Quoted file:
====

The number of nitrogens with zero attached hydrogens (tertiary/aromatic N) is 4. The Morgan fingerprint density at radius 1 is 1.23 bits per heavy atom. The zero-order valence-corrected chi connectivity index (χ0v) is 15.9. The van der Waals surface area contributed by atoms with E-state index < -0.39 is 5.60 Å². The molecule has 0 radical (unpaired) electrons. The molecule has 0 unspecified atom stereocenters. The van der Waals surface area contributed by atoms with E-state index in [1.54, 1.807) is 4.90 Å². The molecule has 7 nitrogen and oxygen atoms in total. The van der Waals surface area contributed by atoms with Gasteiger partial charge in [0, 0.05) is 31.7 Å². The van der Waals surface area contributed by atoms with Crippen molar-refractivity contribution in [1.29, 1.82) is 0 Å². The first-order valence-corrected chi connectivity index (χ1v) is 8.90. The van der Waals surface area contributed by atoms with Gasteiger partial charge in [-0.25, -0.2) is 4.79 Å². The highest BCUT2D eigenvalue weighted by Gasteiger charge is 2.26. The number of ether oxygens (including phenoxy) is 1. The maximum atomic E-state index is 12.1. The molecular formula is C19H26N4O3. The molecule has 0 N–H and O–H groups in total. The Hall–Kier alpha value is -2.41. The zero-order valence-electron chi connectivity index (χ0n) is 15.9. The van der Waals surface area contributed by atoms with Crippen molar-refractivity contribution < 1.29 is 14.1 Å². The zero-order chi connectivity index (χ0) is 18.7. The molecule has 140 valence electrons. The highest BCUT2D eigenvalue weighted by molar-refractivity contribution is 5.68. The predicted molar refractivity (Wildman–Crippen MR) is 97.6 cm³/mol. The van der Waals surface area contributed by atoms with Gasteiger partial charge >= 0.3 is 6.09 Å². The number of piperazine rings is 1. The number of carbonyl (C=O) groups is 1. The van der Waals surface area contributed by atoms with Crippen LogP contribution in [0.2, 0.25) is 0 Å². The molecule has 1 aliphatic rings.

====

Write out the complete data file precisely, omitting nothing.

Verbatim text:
The number of nitrogens with zero attached hydrogens (tertiary/aromatic N) is 4. The Morgan fingerprint density at radius 1 is 1.23 bits per heavy atom. The zero-order valence-corrected chi connectivity index (χ0v) is 15.9. The van der Waals surface area contributed by atoms with E-state index < -0.39 is 5.60 Å². The molecule has 0 radical (unpaired) electrons. The molecule has 0 unspecified atom stereocenters. The van der Waals surface area contributed by atoms with E-state index in [1.54, 1.807) is 4.90 Å². The molecule has 7 nitrogen and oxygen atoms in total. The van der Waals surface area contributed by atoms with Gasteiger partial charge in [0, 0.05) is 31.7 Å². The van der Waals surface area contributed by atoms with Crippen molar-refractivity contribution in [1.29, 1.82) is 0 Å². The first-order valence-corrected chi connectivity index (χ1v) is 8.90. The van der Waals surface area contributed by atoms with Gasteiger partial charge in [-0.25, -0.2) is 4.79 Å². The highest BCUT2D eigenvalue weighted by Gasteiger charge is 2.26. The number of ether oxygens (including phenoxy) is 1. The maximum atomic E-state index is 12.1. The molecular formula is C19H26N4O3. The molecule has 0 N–H and O–H groups in total. The Hall–Kier alpha value is -2.41. The zero-order valence-electron chi connectivity index (χ0n) is 15.9. The van der Waals surface area contributed by atoms with Crippen molar-refractivity contribution < 1.29 is 14.1 Å². The zero-order chi connectivity index (χ0) is 18.7. The molecule has 140 valence electrons. The highest BCUT2D eigenvalue weighted by molar-refractivity contribution is 5.68. The predicted molar refractivity (Wildman–Crippen MR) is 97.6 cm³/mol. The van der Waals surface area contributed by atoms with Gasteiger partial charge >= 0.3 is 6.09 Å². The number of piperazine rings is 1. The number of carbonyl (C=O) groups is 1. The van der Waals surface area contributed by atoms with Crippen LogP contribution in [0.2, 0.25) is 0 Å². The molecule has 1 aliphatic rings.